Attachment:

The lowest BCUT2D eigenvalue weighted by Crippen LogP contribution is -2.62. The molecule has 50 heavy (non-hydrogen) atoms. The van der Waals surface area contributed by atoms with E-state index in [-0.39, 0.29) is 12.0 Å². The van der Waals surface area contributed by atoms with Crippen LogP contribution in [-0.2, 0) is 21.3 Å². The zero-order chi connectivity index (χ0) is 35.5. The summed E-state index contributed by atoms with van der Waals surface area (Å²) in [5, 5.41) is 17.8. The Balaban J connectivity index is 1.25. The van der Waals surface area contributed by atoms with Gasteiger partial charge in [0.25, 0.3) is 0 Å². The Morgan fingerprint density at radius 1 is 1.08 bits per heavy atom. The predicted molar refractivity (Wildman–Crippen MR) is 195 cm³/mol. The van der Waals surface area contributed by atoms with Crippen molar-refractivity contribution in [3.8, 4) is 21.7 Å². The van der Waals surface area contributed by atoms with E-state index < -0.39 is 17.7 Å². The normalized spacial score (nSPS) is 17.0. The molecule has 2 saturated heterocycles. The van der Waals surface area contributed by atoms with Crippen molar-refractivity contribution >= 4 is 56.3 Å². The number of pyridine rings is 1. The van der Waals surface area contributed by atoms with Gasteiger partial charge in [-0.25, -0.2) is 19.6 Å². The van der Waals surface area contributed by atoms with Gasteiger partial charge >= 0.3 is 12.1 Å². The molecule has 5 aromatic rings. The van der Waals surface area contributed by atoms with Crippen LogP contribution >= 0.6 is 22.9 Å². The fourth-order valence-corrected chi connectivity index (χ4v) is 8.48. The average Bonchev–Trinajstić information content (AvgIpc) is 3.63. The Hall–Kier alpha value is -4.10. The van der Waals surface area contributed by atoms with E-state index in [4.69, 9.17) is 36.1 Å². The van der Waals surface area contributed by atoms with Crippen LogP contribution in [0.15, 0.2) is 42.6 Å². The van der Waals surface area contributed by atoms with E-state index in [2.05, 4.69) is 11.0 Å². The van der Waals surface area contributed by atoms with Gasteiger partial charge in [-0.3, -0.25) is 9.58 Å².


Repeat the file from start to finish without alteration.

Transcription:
The lowest BCUT2D eigenvalue weighted by Crippen LogP contribution is -2.62. The molecule has 50 heavy (non-hydrogen) atoms. The van der Waals surface area contributed by atoms with E-state index in [-0.39, 0.29) is 12.0 Å². The van der Waals surface area contributed by atoms with Crippen LogP contribution in [-0.2, 0) is 21.3 Å². The zero-order chi connectivity index (χ0) is 35.5. The summed E-state index contributed by atoms with van der Waals surface area (Å²) in [5, 5.41) is 17.8. The Balaban J connectivity index is 1.25. The van der Waals surface area contributed by atoms with Gasteiger partial charge in [0.25, 0.3) is 0 Å². The Morgan fingerprint density at radius 1 is 1.08 bits per heavy atom. The predicted molar refractivity (Wildman–Crippen MR) is 195 cm³/mol. The van der Waals surface area contributed by atoms with Crippen molar-refractivity contribution in [3.8, 4) is 21.7 Å². The van der Waals surface area contributed by atoms with E-state index < -0.39 is 17.7 Å². The normalized spacial score (nSPS) is 17.0. The molecule has 2 saturated heterocycles. The van der Waals surface area contributed by atoms with Crippen molar-refractivity contribution >= 4 is 56.3 Å². The number of pyridine rings is 1. The van der Waals surface area contributed by atoms with Gasteiger partial charge in [-0.25, -0.2) is 19.6 Å². The van der Waals surface area contributed by atoms with Gasteiger partial charge >= 0.3 is 12.1 Å². The molecule has 5 aromatic rings. The van der Waals surface area contributed by atoms with Crippen LogP contribution >= 0.6 is 22.9 Å². The fourth-order valence-corrected chi connectivity index (χ4v) is 8.48. The average Bonchev–Trinajstić information content (AvgIpc) is 3.63. The Hall–Kier alpha value is -4.10. The van der Waals surface area contributed by atoms with E-state index in [4.69, 9.17) is 36.1 Å². The van der Waals surface area contributed by atoms with Crippen LogP contribution in [0.15, 0.2) is 42.6 Å². The van der Waals surface area contributed by atoms with E-state index in [2.05, 4.69) is 11.0 Å². The van der Waals surface area contributed by atoms with Gasteiger partial charge in [-0.3, -0.25) is 9.58 Å².